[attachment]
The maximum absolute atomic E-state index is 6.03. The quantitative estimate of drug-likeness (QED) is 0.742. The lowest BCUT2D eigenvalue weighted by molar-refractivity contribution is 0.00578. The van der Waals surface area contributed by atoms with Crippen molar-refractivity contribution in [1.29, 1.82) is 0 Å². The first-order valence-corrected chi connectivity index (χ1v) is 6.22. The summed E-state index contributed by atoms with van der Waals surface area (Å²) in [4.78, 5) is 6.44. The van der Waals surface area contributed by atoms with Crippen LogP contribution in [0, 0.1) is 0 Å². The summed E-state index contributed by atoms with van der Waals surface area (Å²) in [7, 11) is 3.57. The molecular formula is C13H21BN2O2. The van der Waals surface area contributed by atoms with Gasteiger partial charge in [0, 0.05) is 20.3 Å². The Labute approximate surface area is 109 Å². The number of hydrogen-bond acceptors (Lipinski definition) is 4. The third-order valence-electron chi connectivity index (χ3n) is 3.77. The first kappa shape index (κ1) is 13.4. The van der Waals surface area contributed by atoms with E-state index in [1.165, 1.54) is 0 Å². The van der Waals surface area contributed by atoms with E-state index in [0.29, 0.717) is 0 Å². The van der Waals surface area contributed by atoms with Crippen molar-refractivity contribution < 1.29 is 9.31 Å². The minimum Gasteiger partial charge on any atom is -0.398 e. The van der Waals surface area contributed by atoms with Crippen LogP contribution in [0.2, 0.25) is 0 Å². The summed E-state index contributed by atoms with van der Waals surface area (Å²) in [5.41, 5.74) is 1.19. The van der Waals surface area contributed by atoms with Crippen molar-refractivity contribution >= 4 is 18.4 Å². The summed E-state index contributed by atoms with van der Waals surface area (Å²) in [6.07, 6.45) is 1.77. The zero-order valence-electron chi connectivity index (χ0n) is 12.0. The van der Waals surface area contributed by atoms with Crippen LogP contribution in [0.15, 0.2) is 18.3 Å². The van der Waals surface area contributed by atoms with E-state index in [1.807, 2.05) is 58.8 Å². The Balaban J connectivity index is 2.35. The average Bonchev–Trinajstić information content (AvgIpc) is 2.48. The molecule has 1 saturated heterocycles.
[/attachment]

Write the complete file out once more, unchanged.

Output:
The maximum absolute atomic E-state index is 6.03. The quantitative estimate of drug-likeness (QED) is 0.742. The lowest BCUT2D eigenvalue weighted by molar-refractivity contribution is 0.00578. The van der Waals surface area contributed by atoms with Crippen molar-refractivity contribution in [1.29, 1.82) is 0 Å². The first-order valence-corrected chi connectivity index (χ1v) is 6.22. The summed E-state index contributed by atoms with van der Waals surface area (Å²) in [4.78, 5) is 6.44. The van der Waals surface area contributed by atoms with Crippen LogP contribution in [0, 0.1) is 0 Å². The summed E-state index contributed by atoms with van der Waals surface area (Å²) in [7, 11) is 3.57. The molecular formula is C13H21BN2O2. The van der Waals surface area contributed by atoms with Gasteiger partial charge in [0, 0.05) is 20.3 Å². The Labute approximate surface area is 109 Å². The number of hydrogen-bond acceptors (Lipinski definition) is 4. The third-order valence-electron chi connectivity index (χ3n) is 3.77. The first kappa shape index (κ1) is 13.4. The van der Waals surface area contributed by atoms with E-state index in [1.165, 1.54) is 0 Å². The van der Waals surface area contributed by atoms with E-state index in [0.29, 0.717) is 0 Å². The van der Waals surface area contributed by atoms with Crippen molar-refractivity contribution < 1.29 is 9.31 Å². The minimum Gasteiger partial charge on any atom is -0.398 e. The van der Waals surface area contributed by atoms with Crippen LogP contribution in [0.2, 0.25) is 0 Å². The summed E-state index contributed by atoms with van der Waals surface area (Å²) in [5.41, 5.74) is 1.19. The van der Waals surface area contributed by atoms with Crippen molar-refractivity contribution >= 4 is 18.4 Å². The summed E-state index contributed by atoms with van der Waals surface area (Å²) in [6.07, 6.45) is 1.77. The zero-order valence-electron chi connectivity index (χ0n) is 12.0. The van der Waals surface area contributed by atoms with Crippen LogP contribution in [0.15, 0.2) is 18.3 Å². The van der Waals surface area contributed by atoms with E-state index in [1.807, 2.05) is 58.8 Å². The Balaban J connectivity index is 2.35. The average Bonchev–Trinajstić information content (AvgIpc) is 2.48. The molecule has 1 saturated heterocycles.